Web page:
Joe Popp: A Case of Ultimate Resistance

In the pre-dawn hours of November 5, 1839, Joe Popp somehow freed himself from the heavy iron shackles that bound his legs and escaped from the detention cell on the Annaberg plantation. After quietly making his way to Water Lemon Bay, Popp swam out to the estate’s boat — a sloop named the Kitty Berg — and fled to the nearby British island of Tortola. Only after his escape did witnesses begin to come forward and provide details of the crime that Joe Popp had long been suspected of committing two years before [SJPP, 1839].

Early in the year 1837, John Edwards had taken over the duties of overseer on the Annaberg plantation. Upon setting up household on the estate, Edwards and his wife chose two slaves to serve as their house servants. A young girl, Maria Rosina, was taken on as “house girl,” and a young man, Joe Popp, was given the position of “house boy” [SJPP, 1837].

From the start there had been trouble in the Edwards’ household. On numerous occasions Joe Popp was caught stealing food and other items, and for each offense overseer Edwards dealt out harsher and harsher punishments. Soon, Popp began to speak openly among his fellow slaves, saying that someday he was going to take either “…himself, or Edwards, out of the way.” Popp was also heard to threaten others that “…if either white or colored plagued him too much, he had something to give them that they would not be able to be rid of.”

For a time Joe Popp simmered, but his emotions soon overflowed. After Pop was absent from the estate without permission for a whole day, Edwards publicly flogged him with an oxtail whip on the following morning. For Popp this was the final insult; he swore aloud that it would be the last beating he would ever endure from Edwards [SJPP, 1837].

As was the customary routine, a few days later Mrs. Edwards instructed Joe Popp to fetch Mr. Edwards’s medicine and prepare him his morning tea. After handing Popp the key to the cupboard where the medicine was stored, she instructed the girl, Maria Rosina, to accompany him to make sure Pop didn’t remove anything else from the shelf. Alongside the medicine in the cupboard was kept a bottle of arsenic used for poisoning rats on the estate, and it was a portion of the contents of that bottle, not the medicine, that Joe Popp added to Mr. Edwards’ tea. Maria Rosina, too afraid to speak, later testified that she watched as Joe Popp served the overseer the poisoned mixture. Around 2 o’clock that afternoon, Edwards came in from the fields and lay down in his bed complaining of a fever. He never rose from his bed again [SJPP, 1837].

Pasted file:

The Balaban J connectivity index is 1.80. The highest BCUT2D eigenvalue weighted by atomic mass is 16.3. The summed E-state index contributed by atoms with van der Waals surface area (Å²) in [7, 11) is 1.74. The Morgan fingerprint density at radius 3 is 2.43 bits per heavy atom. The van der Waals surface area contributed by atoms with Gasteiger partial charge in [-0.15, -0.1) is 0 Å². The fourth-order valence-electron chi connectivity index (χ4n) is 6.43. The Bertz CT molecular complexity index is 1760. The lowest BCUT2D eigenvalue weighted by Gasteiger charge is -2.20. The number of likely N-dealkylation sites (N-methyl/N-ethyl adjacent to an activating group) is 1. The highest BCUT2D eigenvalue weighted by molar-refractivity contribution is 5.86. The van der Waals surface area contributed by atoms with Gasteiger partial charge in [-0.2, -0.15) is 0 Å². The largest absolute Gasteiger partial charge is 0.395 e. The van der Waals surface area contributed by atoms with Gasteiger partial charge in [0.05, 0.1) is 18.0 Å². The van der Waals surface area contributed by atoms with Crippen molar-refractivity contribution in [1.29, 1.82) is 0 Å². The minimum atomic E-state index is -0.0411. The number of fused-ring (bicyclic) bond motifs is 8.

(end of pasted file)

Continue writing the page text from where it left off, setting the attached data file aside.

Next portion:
At the time of the incident there was only circumstantial evidence that pointed to Joe Popp as the perpetrator of the crime. However, it later came out in hearings after his escape that it was common knowledge among the slaves on the plantation that Popp had poisoned Edwards with a cup of tea. Laborers on neighboring estates were also aware of the incident, as the story had been passed from property to property by way of a song that the field gang would sing as they worked [SJPP, 1837].

It was also revealed during Popp’s extradition hearings that the Annaberg gang had been heard singing a similar song while the overseer who replaced Edwards, Thomas Hyland, lay dying of an undetermined illness on Christmas Eve of the same year [SJPP, 1837].

In the end, efforts to bring Joe Popp to justice proved futile. After making his escape to Tortola in November 1839, Popp quickly left that island and found his way to Trinidad. According to witnesses, he was last seen on St. Thomas in 1853 when a steamship he was engaged on as crew stopped over at the port of Charlotte Amalie [SOFS, 1854].

Sources

  • [SJPP] West Indies Local Archives, St. John Landfoged, Police Protocols, 1832 – 1878 (Rigsarkivet, Denmark).
  • [SOFS] Record Group 55, Slave Owners and Former Slaves, 1854 (U. S. National Archives II, College Park, Maryland).

David W. Knight, Sr.

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